For the past week, flowery advertisements for Mother’s Day have hung incandescent in stores and flashed on phones almost incessantly. Each time I see one, I am reminded of what we’re not saying in a society obsessed with consumption. Because every year this day is filled with joy and gratitude for our incredible mothers and every year it is also spiked with grief. This day is not always easy, not scripted, not sugar-coated. And, there are many ways to be mothered, some of them traditional, some of them less so.
The biggest Mother of all is our earth. And today, I am thinking of raging streams and red apples and oceans and wild sage. “My work is loving the world,” writes Mary Oliver. Sometimes it really hits me, what we’ve been given, getting to be alive. The bright green of asparagus, the rush of storm clouds overhead. The small things are so lovely they make me wince, because to be honest— I’m afraid. Afraid of the things being done to our planet, afraid what is so beautiful will be taken away for my possible future children.
On Mother’s Day, I’d like to give thanks to the earth by recommitting to action: recycling, using less water, eating less factory-farmed meat. I’d like to also give thanks by, as Mary Oliver says, “standing still and learning to be astonished.”
How do we announce our love for this place? How do we help save what we’ve been given?
As I write this in a cafe, a new mother is bouncing a tiny baby in her arms, nestled in her jacket. She looks tired. I want to tell this stranger: thank you. I am thinking of my own mother. I was recently sent a home video of her holding me. I am maybe two years old; I have a Bamm Bamm Rubble ponytail. My mother’s hair is long and dark, her smile is luminous, and I’d like to think I look like her. When I watch that video, my throat catches and my eyes burn, because it’s an archeological record of her love, a love which has lit up my whole life.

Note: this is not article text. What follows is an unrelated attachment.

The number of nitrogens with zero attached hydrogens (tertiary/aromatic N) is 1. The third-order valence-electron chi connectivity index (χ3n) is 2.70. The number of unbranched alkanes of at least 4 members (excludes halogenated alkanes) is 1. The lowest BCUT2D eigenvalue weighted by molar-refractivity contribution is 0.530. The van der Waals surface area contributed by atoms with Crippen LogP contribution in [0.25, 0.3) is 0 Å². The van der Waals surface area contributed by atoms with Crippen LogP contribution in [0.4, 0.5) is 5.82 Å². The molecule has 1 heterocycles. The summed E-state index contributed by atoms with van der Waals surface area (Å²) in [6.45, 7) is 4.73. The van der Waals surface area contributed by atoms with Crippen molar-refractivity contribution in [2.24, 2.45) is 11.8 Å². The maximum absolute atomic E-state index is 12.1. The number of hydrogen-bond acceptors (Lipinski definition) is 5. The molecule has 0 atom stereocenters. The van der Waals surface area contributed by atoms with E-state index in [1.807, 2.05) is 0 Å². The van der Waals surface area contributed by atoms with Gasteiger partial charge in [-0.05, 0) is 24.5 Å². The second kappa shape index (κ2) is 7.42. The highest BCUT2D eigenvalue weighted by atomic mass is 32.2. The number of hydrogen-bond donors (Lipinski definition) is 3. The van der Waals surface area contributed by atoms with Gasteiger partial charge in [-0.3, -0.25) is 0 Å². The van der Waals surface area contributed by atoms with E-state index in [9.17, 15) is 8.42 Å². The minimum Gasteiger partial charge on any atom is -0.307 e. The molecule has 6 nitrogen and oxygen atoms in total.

I am thinking about her love as I watch this stranger. I wish it was an acceptable thing, thanking people we don’t know when we catch them in the small human moments that feel part of our stories, too. Because isn’t paying attention to each other a form of mothering, a form of nourishment?
This Mother’s Day I will call my mother and thank her for more than I can name. I will call the many women in my life who have also mothered me. I will think of the pain this day can bring for some and I will light the candles, I will put my hands in the earth. I will look at the sky and the wide expanse of trees in the park and put my hand over my heart. And as I’m saying thank you, I will stand still and I will be astonished.
Writing by Raisa Imogen
Raisa Imogen was born in Portland, OR, grew up in Chicago, and currently lives in Queens. She is the co-founder of Siren Magazine. Her poetry and other work can be found at www.raisaimogen.net.